I really liked what you said about you know, this whole narrative sometimes around like, oh, I don’t want to drop standards. I just can’t stand it, that assumption. People from certain backgrounds don’t have the qualifications or potential or ability to enter things rather than the structures they’re born within. And in some ways, I think like, surely sometimes it’s an extra positive if you have gone through all this other stuff. And you’re still there. That gives you kind of an added benefit. And I think particularly you know, from personally speaking, you know, I know we’ve got some policy experience Sarah, like you know, anyone worth their salt, we talk about lived experience. You go out to the communities, they have the good stuff, there’s a solution, bring them in, turn theory into kind of the real assessments of what’s needed, led by these communities. A lot of what you said actually ties them to the work on Social Mobility Foundation. I know you touched on it, Sarah, founded around 15 years ago, why was it set up?

Sarah  20:02

So SMF was created around the very well documented set of facts around the family you grow up in the area you grow up in the school you go to determines hugely your education and career outcomes, much more than how hard you work or how talented you are. Part of that is, there are huge systemic problems around education, early years, health, food, literacy, all of those things, There absolutely are huge and systemic problems. But then again, there are things that we can do to support young people from low socioeconomic backgrounds, who don’t lack talent, they don’t lack aspiration, but they do sometimes lack some very straightforward and prosaic things, they don’t know what possibilities there are in their careers or education, they don’t believe they’ll be able to be welcomed, they might not believe that they would ever enjoy getting into higher education or getting into professional top career environments. They don’t know anyone, they don’t get any chances to get opportunities or access. And they often don’t know how to present their talents and capabilities in a way that will be recognised and successful. All of that, we can fix.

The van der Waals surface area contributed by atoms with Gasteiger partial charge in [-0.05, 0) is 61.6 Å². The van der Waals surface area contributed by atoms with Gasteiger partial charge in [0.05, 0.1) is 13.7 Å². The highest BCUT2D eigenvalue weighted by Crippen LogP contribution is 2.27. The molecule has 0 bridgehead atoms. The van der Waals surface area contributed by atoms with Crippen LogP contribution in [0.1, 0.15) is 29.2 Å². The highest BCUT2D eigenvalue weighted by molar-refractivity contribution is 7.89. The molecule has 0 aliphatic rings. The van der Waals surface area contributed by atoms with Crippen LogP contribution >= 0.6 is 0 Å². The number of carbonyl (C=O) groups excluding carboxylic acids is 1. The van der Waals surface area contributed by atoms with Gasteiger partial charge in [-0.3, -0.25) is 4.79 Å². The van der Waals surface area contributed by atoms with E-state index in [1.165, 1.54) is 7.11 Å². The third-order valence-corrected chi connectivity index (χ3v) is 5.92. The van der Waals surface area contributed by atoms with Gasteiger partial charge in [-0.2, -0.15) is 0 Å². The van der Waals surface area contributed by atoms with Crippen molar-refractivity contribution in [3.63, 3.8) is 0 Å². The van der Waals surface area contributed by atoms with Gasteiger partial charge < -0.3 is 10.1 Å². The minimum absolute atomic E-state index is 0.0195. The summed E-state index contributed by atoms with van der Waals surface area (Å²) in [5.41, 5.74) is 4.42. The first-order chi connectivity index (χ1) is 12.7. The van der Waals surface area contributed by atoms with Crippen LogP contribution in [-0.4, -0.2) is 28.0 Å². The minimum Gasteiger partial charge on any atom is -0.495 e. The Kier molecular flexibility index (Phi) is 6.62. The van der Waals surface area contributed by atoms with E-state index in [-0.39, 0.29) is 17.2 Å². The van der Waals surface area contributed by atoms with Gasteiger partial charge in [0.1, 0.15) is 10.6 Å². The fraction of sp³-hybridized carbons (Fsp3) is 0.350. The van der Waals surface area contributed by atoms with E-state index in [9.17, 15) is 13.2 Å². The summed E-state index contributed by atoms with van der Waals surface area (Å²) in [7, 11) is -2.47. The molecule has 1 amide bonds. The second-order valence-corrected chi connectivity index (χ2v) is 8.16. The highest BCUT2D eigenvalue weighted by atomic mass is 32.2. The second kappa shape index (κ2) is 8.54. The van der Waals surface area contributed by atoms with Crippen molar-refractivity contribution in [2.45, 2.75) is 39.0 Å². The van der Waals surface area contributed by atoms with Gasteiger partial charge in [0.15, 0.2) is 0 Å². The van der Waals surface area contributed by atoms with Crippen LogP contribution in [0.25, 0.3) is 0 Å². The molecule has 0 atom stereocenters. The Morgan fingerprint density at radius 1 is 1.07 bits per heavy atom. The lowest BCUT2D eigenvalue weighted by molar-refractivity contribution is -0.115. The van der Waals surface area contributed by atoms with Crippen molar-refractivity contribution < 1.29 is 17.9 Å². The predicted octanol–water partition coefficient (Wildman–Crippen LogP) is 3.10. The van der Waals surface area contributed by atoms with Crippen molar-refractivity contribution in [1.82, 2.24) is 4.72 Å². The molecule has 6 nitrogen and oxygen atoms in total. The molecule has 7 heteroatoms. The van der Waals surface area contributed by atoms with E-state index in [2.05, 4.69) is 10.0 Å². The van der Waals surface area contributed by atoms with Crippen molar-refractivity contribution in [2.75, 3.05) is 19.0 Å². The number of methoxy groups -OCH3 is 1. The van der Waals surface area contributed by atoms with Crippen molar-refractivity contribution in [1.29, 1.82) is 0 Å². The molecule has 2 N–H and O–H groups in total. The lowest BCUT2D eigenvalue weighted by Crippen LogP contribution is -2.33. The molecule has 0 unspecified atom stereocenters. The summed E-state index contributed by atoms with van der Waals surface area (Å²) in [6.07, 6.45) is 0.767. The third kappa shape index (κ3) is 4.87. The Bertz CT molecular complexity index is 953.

Sarah  21:25